left corner left corner
China Daily Website  

Do not obscure reason for atomic bombing

Updated: 2015-05-15 07:53
(China Daily)

Do not obscure reason for atomic bombing

A protesters' float featuring Japan's Prime Minister Shinzo Abe riding a battle tank is seen during an annual May Day rally in Tokyo May 1, 2015. [Photo/Agencies]

For the purpose of seeing first-hand the devastating potential of nuclear weapons, the Japanese cities Hiroshima and Nagasaki are the places to go.

And it would be perfectly fitting for the parties to the United Nations Nuclear Non-Proliferation Treaty to make a case for their cause and reiterate a shared commitment to peace in these cities on the 70th anniversary of the dropping of the atomic bombs on them.

That is why the Japanese endeavor to push for world leaders to commemorate the anniversaries appears logical and beyond reproach.

Still, unless they are willing to endorse an increasingly rightist and potentially militarist Japan, whose forbearers once wreaked havoc from Pearl Harbor to Nanjing and throughout much of Asia, countries must beware of a hidden political pitfall.

Rightist Japanese politicians, with Prime Minister Shinzo Abe at the forefront, are waging a relentless campaign to recast their country's unseemly role during World War II.

They are embellishing Japanese aggression as "liberation" from Western colonialism. They are recasting the women who were forced to be sex slaves as providing "voluntary" service. And they either flatly deny the existence of the Nanjing Massacre, or are only one step short of presenting it as a Japanese act of "self-defense".

To wipe the historical slate clean of Japan's wartime atrocities, they not only refuse to apologize, they instead accuse the victim countries of being unforgiving. They have even rewritten textbooks to deceive their own citizens.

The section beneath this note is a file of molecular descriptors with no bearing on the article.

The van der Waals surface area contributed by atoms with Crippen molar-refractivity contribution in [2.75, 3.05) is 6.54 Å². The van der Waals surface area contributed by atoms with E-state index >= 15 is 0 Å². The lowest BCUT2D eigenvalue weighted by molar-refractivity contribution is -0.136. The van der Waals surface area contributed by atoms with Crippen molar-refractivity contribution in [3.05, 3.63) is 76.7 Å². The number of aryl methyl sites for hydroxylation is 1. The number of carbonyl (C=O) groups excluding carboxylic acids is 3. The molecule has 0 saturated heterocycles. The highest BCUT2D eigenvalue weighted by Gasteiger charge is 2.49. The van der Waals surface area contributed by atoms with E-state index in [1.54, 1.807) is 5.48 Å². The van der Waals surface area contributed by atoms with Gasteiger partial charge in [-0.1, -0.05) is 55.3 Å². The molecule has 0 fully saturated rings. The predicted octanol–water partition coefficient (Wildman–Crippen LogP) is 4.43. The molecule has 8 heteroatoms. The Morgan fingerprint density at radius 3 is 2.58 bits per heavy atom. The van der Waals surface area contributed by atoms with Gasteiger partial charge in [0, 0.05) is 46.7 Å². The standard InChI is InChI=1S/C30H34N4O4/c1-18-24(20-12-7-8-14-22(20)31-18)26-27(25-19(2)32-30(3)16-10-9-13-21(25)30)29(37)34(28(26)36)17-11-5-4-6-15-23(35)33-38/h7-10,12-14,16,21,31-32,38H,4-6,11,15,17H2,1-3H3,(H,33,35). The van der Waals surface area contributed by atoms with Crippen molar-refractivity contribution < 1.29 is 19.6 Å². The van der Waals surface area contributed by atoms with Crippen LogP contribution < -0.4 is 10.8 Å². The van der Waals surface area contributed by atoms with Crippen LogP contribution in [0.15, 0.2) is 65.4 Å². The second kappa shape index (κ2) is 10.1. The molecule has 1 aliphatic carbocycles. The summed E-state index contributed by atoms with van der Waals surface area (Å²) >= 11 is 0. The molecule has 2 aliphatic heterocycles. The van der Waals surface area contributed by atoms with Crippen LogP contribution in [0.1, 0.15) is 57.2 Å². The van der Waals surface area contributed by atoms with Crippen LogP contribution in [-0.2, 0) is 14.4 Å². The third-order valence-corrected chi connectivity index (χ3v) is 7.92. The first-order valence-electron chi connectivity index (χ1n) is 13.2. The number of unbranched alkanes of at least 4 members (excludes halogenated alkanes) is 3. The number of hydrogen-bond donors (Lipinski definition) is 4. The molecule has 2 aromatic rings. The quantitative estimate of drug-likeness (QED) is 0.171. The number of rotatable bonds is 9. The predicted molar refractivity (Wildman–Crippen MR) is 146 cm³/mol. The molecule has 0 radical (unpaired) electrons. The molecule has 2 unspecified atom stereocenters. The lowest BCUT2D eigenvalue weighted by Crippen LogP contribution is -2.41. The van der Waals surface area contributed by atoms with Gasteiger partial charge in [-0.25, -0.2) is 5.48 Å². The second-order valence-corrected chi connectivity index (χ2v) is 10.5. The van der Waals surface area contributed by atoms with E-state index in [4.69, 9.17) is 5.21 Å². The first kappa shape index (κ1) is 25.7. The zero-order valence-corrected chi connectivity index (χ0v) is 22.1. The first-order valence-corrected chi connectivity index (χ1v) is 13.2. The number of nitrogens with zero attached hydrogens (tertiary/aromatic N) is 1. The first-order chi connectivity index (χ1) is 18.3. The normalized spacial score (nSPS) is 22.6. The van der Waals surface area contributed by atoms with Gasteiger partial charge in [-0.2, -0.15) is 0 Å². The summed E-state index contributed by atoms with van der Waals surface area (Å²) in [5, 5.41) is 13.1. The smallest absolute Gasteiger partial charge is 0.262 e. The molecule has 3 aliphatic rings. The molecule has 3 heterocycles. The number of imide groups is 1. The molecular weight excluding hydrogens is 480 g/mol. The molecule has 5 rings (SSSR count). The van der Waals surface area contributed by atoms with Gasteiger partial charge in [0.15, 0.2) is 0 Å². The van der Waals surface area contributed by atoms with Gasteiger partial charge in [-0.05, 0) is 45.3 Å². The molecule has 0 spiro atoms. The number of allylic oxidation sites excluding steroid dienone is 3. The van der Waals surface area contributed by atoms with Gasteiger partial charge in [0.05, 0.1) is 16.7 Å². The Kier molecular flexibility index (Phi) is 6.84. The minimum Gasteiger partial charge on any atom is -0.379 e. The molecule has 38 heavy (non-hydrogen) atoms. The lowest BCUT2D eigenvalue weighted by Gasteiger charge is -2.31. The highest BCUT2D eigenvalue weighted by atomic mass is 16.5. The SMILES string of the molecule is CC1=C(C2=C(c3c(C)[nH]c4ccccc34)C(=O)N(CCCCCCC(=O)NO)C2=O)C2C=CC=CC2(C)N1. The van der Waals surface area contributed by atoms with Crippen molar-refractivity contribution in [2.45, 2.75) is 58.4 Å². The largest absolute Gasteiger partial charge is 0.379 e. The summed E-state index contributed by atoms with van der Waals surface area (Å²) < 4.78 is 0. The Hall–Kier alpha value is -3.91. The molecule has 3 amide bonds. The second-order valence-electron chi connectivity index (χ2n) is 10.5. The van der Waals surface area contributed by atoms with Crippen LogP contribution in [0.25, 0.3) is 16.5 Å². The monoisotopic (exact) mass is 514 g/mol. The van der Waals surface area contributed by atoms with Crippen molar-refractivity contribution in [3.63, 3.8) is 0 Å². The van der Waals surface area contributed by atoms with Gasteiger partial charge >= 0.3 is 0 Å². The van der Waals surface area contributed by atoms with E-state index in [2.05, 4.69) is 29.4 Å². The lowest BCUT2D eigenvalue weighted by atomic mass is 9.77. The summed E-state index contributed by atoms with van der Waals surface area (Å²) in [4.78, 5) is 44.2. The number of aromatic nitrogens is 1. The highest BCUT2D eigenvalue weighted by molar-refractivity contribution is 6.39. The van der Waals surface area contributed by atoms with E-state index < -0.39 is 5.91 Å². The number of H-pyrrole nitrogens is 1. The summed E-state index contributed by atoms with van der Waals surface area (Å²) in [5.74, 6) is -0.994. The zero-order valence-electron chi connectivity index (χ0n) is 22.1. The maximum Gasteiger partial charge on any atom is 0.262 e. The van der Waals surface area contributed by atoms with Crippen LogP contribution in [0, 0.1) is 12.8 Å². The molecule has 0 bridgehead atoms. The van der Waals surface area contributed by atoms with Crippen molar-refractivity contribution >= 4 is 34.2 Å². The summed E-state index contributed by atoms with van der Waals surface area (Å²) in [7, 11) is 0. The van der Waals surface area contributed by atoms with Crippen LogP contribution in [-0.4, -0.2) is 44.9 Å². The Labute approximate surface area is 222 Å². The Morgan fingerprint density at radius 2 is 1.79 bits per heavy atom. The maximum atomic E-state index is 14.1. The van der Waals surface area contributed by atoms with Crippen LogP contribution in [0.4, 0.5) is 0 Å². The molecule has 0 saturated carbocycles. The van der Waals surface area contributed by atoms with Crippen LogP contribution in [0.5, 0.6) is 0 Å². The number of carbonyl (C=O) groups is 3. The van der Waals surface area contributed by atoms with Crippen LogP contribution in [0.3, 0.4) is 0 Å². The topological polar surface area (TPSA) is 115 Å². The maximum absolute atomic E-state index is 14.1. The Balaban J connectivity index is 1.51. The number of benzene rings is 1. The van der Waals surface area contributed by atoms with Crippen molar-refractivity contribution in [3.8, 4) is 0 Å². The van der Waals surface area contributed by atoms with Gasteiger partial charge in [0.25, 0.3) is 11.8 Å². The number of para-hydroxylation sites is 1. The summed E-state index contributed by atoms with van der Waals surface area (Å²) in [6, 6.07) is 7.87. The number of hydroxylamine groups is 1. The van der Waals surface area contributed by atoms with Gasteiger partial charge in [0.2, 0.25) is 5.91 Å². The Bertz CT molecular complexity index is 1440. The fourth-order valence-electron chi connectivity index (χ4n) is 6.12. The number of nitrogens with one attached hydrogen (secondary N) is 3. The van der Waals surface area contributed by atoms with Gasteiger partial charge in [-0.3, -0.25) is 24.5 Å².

Each time Abe has spoken at a commemorative anniversary gathering, in Hiroshima or Nagasaki, he has blamed the tragedies on "the inhumanity of nuclear weapons", and highlighted the Japanese "duty to continue to convey to the next generation, and indeed to the world", that message.

Like other Japanese history revisionists, Abe and his administration are trying everything possible to reinforce the misperception that Japan was a victim, rather than a victimizer.

But the lessons from Hiroshima and Nagasaki are incomplete without due emphasis on the root cause of the tragedies. They were the bitter fruit of militarist Japan's policy of aggression.

A spokesman for a Japanese UN delegation was quoted as saying "there's no intention other than to just let people know what happened that year."

But equally, if not more, important is letting people know why it happened. Any UN non-proliferation document that mentions that bombing without incorporating such an explicit message will be dangerously flawed.

And if world leaders do present themselves at the commemorative events, they must be very careful, that they do not involuntarily throw their weight behind the Japanese efforts to manipulate history.

  • Group a building block for Africa

    An unusually heavy downpour hit Durban for two days before the BRICS summit's debut on African soil, but interest for a better platform for emerging markets were still sparked at the summit.